A new device provides precise measurements of the drinkability of wine.
For those new to oenology, choosing the right wine can be daunting. A new device, developed in a partnership between tech researchers and sommeliers, aims to take the guesswork out of choosing fine wines. Called MyOeno, the pocket smart scanner analyses wines and sends all the information to the user’s smartphone. The scanner, which is designed to be dipped into a glass of wine, uses visible and near-visible spectrum analysis to examine the wine. The device measures the absorption of different wavelengths of light and uses a proprietary algorithm to identify characteristics such as strength, tannins, acidity, and aging.
MyOeno is designed to be used with its free app, which acts as a personal sommelier to users faced with a daunting choice between hundreds of bottles at a store or restaurant. After drinking, users rate each wine and add tasting notes in the app, so that over time MyOeno builds up a personalized profile of the drinker, and can recommend bottles based on their individual likes and dislikes. Users can also take a picture of a label and ask MyOeno to check whether the wine is likely to match their tastes, or enter the wine by keyword and find its acidity, intensity and tannins. The app can also recommend the ideal cellar aging time for each wine.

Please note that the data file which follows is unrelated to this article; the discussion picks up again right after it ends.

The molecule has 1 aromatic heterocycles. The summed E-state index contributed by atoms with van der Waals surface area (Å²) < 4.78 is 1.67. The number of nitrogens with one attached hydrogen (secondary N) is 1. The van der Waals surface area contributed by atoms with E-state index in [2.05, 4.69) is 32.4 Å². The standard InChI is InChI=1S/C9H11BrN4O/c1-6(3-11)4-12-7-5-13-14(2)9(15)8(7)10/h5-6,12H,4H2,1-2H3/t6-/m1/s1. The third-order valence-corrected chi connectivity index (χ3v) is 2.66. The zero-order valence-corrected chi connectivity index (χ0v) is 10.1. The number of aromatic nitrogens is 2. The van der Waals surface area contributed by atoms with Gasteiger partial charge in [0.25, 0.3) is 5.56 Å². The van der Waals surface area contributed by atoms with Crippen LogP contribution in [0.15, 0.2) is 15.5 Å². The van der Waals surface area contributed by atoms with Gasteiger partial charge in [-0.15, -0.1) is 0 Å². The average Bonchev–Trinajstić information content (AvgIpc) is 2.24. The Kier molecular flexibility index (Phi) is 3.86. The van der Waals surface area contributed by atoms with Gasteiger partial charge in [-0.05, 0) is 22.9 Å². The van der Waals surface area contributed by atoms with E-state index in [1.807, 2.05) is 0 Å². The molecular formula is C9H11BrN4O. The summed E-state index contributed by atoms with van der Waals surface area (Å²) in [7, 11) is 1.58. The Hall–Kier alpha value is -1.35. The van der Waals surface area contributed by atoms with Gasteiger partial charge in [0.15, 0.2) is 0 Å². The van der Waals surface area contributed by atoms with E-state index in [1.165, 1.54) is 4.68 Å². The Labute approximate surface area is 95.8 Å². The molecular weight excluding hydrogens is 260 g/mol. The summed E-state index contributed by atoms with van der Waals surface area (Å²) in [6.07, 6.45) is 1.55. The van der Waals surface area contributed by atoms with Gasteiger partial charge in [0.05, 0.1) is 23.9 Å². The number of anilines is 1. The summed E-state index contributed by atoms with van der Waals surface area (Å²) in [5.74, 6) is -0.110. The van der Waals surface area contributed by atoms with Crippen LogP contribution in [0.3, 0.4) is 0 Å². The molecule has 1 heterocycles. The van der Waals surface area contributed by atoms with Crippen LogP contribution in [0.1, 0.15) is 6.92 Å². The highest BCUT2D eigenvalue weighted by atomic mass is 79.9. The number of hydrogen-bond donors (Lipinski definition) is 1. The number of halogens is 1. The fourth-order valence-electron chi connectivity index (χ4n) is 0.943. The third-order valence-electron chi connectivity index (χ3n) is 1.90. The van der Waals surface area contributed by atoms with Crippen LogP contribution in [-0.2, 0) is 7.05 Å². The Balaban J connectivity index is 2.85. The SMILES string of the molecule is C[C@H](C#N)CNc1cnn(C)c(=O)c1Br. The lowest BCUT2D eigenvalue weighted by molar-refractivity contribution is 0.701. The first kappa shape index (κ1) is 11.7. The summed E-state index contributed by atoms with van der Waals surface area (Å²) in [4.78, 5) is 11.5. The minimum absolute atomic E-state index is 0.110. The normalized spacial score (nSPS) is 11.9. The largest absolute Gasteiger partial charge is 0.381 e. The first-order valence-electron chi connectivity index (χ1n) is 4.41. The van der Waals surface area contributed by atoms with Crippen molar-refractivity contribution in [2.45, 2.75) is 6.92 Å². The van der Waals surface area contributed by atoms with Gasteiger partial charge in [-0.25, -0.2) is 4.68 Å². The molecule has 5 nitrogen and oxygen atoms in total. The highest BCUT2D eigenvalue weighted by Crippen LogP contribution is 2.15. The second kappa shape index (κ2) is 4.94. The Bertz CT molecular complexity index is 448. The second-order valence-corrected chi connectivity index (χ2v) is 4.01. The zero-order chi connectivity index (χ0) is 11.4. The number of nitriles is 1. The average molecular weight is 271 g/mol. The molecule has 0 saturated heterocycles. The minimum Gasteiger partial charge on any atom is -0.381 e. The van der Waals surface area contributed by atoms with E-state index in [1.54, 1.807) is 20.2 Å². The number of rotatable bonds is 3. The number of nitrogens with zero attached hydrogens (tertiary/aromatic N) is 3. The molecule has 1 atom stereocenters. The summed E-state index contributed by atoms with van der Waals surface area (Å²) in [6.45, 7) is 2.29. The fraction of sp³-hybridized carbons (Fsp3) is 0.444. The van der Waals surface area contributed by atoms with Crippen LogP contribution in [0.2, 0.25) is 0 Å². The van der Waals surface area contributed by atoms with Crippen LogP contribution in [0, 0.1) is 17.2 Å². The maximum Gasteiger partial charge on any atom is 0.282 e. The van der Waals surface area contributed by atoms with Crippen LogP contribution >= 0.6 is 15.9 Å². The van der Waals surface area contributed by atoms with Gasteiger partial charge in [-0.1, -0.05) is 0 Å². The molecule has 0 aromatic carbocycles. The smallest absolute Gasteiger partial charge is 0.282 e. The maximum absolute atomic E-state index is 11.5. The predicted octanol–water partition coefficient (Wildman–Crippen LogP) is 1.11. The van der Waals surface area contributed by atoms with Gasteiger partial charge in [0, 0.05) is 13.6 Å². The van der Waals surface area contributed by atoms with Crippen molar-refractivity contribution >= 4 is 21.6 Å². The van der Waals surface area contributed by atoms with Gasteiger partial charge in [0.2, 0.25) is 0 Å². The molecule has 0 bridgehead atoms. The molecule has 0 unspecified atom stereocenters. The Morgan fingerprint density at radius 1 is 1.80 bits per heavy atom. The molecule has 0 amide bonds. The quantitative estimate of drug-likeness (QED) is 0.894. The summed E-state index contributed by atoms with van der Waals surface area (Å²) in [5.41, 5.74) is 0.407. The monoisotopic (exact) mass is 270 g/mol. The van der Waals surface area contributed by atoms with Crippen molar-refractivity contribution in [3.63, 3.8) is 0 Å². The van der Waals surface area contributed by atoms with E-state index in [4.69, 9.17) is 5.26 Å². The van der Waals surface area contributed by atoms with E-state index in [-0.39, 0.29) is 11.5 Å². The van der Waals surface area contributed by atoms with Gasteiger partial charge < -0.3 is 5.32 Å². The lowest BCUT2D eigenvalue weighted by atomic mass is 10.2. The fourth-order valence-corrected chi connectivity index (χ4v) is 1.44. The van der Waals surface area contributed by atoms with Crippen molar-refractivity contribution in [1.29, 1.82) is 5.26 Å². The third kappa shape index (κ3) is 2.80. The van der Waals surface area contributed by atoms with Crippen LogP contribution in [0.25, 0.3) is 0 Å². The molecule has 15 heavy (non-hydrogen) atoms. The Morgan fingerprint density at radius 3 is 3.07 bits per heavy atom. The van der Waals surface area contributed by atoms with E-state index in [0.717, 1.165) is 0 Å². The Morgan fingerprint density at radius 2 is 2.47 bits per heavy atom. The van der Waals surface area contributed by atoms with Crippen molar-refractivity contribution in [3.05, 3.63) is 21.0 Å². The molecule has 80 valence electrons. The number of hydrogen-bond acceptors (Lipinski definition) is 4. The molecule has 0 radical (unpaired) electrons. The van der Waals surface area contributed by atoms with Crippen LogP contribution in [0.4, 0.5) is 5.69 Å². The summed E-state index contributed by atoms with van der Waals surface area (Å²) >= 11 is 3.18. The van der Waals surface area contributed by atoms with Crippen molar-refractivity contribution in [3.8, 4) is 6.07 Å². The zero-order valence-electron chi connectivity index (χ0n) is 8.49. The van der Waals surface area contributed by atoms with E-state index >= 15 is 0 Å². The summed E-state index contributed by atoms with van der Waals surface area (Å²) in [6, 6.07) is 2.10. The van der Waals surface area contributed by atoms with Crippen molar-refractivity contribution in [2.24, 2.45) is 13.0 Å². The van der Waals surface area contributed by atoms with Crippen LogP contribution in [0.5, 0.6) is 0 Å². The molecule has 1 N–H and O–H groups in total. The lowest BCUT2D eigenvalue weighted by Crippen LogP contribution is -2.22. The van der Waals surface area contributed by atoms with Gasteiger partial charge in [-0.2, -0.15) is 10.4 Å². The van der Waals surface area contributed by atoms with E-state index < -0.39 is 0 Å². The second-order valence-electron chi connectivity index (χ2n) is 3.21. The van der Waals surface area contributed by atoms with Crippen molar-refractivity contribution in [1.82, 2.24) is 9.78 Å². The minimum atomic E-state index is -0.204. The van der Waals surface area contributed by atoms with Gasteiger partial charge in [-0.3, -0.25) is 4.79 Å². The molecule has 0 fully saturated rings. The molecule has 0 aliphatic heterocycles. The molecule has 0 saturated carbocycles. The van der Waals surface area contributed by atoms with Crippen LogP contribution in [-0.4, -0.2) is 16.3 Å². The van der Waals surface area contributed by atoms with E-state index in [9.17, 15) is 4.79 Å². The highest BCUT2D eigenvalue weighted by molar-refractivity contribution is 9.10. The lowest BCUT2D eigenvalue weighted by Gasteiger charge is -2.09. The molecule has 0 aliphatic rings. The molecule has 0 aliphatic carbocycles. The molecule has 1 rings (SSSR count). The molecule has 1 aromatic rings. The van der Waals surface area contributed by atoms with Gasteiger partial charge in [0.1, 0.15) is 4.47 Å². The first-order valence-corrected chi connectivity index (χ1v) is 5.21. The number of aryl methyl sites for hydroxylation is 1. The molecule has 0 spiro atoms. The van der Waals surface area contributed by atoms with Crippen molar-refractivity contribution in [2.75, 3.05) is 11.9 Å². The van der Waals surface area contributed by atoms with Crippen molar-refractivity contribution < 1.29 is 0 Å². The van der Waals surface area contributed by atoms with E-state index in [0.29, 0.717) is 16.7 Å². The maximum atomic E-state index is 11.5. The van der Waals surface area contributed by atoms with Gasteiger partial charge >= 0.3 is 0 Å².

MyOeno is another in a growing list of devices and apps designed to give almost everyone access to specialist information. These include an app that can spot pancreatic cancer and fitness apps that keep track of your health goals and then send snaps of the fitter you to your social network. MyOeno is currently finishing a round of fundraising on Kickstarter and already has products ready to ship and in stores. with prices starting at around 92 USD. Will app-linked devices like this eventually replace experts in other fields?